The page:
In the eye of law, an owner would be deemed to be in possession of a property so long as there is no intrusion. Non-use of the property by the owner even for a long time won’t affect his title. But the position will be altered when another person takes possession of the property and asserts a right over it.

Adverse possession is a hostile possession by clearly asserting hostile title in denial of the title of true owner. It is a well- settled principle that a party claiming adverse possession must prove that his possession is ‘nec vi, nec clam, nec precario’, that is, peaceful, open and continuous. The possession must be adequate in continuity, in publicity and in extent to show that their possession is adverse to the true owner.

It must start with a wrongful disposition of the rightful owner and be actual, visible, exclusive, hostile and continued over the statutory period.[1]Physical fact of exclusive possession and the animus possidendi to hold as owner in exclusion to the actual owner are the most important factors that are to be accounted in cases of this nature.

Plea of adverse possession is not a pure question of law but a blended one of fact and law. Therefore, a person who claims adverse possession should show,

(a) on what date he came into possession,

(b) what was the nature of his possession,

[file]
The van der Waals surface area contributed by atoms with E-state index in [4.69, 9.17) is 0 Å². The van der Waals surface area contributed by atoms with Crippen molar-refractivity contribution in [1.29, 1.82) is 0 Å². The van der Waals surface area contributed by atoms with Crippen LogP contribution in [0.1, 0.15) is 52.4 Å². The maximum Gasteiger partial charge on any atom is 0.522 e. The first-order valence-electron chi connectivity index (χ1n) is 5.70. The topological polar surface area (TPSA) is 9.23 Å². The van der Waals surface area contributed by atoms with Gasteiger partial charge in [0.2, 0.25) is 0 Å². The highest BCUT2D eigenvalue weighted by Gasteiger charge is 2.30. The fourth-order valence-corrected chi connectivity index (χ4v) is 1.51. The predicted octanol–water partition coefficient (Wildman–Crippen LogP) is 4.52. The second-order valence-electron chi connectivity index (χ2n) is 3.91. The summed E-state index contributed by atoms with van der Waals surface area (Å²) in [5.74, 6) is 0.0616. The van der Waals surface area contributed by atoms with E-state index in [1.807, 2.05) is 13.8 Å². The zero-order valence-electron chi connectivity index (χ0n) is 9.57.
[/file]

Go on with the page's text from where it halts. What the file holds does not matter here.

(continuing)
(c) whether the factum of possession was known to the other party,

(d) how long his possession has continued, and

(e) his possession was open and undisturbed.

A person pleading adverse possession has no equitiesin his favour. Since he is trying to defeat the rights of true owner, it is for him to clearly plead and establish all facts necessary to establish his adverse possession.[2]

Plaintiff, filing a title suit should be very clear about the origin of title over the property. He must specifically plead it[3].

In P Periasami v. P Periathambi (1995) 6 SCC 523 Supreme Court ruled that – “Whenever the plea of adverse possession is projected, inherent in the plea is that someone else was the owner of the property.”

The pleas on title and adverse possession are mutually inconsistent and the latter does not begin to operate until the former is renounced. Dealing with Mohan Lal v. Mirza Abdul Gaffar (1996) 1 SCC 639 that is similar to the case in hand, the Court held:

“As regards the first plea, it is inconsistent with the second plea. Having come into possession under the agreement, he must disclaim his right there under and plead and prove assertion of his independent hostile adverse possession to the knowledge of the transferor or his successor in title or interest and that the latter had acquiesced to his illegal possession during the entire period of 12 years, i.e., up to completing the period his title by prescription nec vi, nec clam, nec precario.

Since the appellant’s claim is founded on Section 53-A, it goes without saying that he admits by implication that he came into possession of land lawfully under the agreement and continued to remain in possession till date of the suit. Thereby the plea of adverse possession is not available to the appellant.”


Karnataka Board of Waqf v. Government of India (2004)

[1] S M Karim v. Bibi Sakinal AIR 1964 SC 1254, Parsinni v. Sukhi (1993) 4 SCC 375 and D N Venkatarayappa v. State of Karnataka (1997) 7 SCC 567

[2] Dr. Mahesh Chand Sharma v. Raj Kumari Sharma (1996) 8 SCC 128

[3] S M Karim v. Bibi Sakinal AIR 1964 SC 1254